Rocky Mountain National Park put a timed-entry reservation system in place last year to limit park capacity and allow for social distancing. The program’s efficiency left many observers wondering if the park will continue using the system as a means to lessen congestion and crowding -- especially during peak visitation periods.
The answer is no, says the park’s spokeswoman.
“At this time, we do not plan to implement the same type of timed-entry permit system as was used in 2020, but will continue restrictions when necessary and may implement other pilot visitor management techniques if congestion and crowding warrants,” Kyle Patterson, the park’s public affairs officer, told The Denver Post. “We will learn from the temporary timed-entry permit system last year and incorporate lessons learned as we move forward with our visitor use management planning efforts.”
A COVID-19 Response
Rocky Mountain National Park, like much of the country, closed last spring as a response to the COVID-19 pandemic. When it reopened in June, it did so using a timed-entry reservation system to limit the park’s parking capacity to a maximum of 4,900 vehicles, with an estimated 13,500 visitors daily.
Here’s how it worked: The reservation system issued park visitors permits, which allowed them to enter the park in two-hour windows from 6 a.m. until 5 p.m. An official park statement said that the process was being put in place to “facilitate advance payment of entrance fees, minimize contact between park entrance station staff and visitors, and limit congestion in parking lots.” A permit was needed to visit all areas within the park.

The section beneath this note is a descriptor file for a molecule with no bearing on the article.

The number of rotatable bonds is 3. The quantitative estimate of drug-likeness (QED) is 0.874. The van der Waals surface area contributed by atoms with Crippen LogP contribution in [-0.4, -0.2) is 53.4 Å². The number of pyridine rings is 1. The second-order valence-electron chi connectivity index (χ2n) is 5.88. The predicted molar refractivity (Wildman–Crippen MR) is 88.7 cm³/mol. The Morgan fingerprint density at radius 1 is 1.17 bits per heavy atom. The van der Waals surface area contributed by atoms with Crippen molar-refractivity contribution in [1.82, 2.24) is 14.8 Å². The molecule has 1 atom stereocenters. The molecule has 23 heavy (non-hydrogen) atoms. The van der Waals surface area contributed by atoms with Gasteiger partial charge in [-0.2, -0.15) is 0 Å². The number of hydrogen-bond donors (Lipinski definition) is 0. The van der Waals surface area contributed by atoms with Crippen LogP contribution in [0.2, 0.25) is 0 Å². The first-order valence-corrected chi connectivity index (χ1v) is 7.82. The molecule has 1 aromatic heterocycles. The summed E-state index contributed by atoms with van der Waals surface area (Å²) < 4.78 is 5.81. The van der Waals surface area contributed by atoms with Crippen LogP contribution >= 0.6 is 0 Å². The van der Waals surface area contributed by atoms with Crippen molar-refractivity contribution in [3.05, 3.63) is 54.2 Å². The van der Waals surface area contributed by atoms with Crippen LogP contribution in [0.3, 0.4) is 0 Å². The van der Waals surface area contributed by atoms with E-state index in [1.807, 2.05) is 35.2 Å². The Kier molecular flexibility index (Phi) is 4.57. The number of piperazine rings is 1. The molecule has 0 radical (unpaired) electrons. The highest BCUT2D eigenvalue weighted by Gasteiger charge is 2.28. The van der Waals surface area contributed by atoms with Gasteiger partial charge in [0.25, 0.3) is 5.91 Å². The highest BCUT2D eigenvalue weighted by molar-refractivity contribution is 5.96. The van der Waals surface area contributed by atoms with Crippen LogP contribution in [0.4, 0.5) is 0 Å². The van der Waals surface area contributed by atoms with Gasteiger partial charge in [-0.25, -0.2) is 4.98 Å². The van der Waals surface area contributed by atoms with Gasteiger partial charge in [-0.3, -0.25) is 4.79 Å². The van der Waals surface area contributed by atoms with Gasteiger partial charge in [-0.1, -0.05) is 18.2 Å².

“We are eager to welcome visitors back to their national park,” Superintendent Darla Sidles said at the time. “This system will more safely manage the pace and flow of visitor use, reduce crowding, and provide an improved visitor experience in alignment with the park’s safe operational capacity.”
Growing Popularity -- And Crowds
For some people, the park’s limited capacity due to the reservation system was the solution to a long-growing problem: crowds, along with congested roads and full parking lots.
Indeed, visitation at Rocky Mountain National Park, which has 415 square miles of land, has been an issue for several years. Since 2012, the park has broken visitation records six times, according to the Associated Press. Visitor count jumped from 2.95 million in 2010 to 4.67 million in 2019 -- a 58 percent increase.
Last year, of course, was another matter. Between the pandemic and wildfires, park visitation went down 31 percent in 2020.
Yet last year wasn’t the first time park officials worked to restrict crowding.
“Since 2016, we have put vehicle restrictions in place on the Bear Lake Road, Wild Basin area, and Alpine Visitor Center when congestion and crowding warrants,” Patterson told The Denver Post. “In 2019, these restrictions occurred every day in July, most days in August, in addition to weekends in June and September.”
Know Before You Go
Rocky Mountain National Park is open; however, it is still operating following directions from the Centers for Disease Control and Prevention, as well as state and local public health departments. Be sure to check the park’s website for updates before visiting.